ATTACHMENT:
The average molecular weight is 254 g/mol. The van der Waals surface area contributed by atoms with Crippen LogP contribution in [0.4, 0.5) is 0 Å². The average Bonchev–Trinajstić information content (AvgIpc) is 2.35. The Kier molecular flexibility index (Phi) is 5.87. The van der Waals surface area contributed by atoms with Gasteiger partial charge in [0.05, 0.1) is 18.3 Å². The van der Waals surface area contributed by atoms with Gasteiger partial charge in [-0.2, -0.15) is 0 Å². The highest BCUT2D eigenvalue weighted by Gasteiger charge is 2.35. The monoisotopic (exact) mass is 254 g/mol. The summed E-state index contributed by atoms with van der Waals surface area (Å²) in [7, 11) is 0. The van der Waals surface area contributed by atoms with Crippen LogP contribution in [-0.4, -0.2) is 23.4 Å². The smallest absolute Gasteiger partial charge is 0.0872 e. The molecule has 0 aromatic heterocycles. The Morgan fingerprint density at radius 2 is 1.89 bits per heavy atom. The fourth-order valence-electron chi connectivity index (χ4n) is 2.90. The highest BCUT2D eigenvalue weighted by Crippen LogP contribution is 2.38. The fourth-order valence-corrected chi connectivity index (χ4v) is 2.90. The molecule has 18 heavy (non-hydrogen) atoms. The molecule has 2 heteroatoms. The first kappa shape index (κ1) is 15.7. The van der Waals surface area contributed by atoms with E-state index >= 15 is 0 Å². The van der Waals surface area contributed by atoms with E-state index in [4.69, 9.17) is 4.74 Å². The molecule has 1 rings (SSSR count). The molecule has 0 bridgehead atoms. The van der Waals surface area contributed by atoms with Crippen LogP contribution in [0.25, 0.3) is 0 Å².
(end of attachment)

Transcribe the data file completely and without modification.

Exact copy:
The average molecular weight is 254 g/mol. The van der Waals surface area contributed by atoms with Crippen LogP contribution in [0.4, 0.5) is 0 Å². The average Bonchev–Trinajstić information content (AvgIpc) is 2.35. The Kier molecular flexibility index (Phi) is 5.87. The van der Waals surface area contributed by atoms with Gasteiger partial charge in [0.05, 0.1) is 18.3 Å². The van der Waals surface area contributed by atoms with Gasteiger partial charge in [-0.2, -0.15) is 0 Å². The highest BCUT2D eigenvalue weighted by Gasteiger charge is 2.35. The monoisotopic (exact) mass is 254 g/mol. The summed E-state index contributed by atoms with van der Waals surface area (Å²) in [7, 11) is 0. The van der Waals surface area contributed by atoms with Crippen LogP contribution in [-0.4, -0.2) is 23.4 Å². The smallest absolute Gasteiger partial charge is 0.0872 e. The molecule has 0 aromatic heterocycles. The Morgan fingerprint density at radius 2 is 1.89 bits per heavy atom. The fourth-order valence-electron chi connectivity index (χ4n) is 2.90. The highest BCUT2D eigenvalue weighted by Crippen LogP contribution is 2.38. The fourth-order valence-corrected chi connectivity index (χ4v) is 2.90. The molecule has 18 heavy (non-hydrogen) atoms. The molecule has 2 heteroatoms. The first kappa shape index (κ1) is 15.7. The van der Waals surface area contributed by atoms with E-state index >= 15 is 0 Å². The van der Waals surface area contributed by atoms with E-state index in [4.69, 9.17) is 4.74 Å². The molecule has 1 rings (SSSR count). The molecule has 0 bridgehead atoms. The van der Waals surface area contributed by atoms with Crippen LogP contribution in [0.25, 0.3) is 0 Å².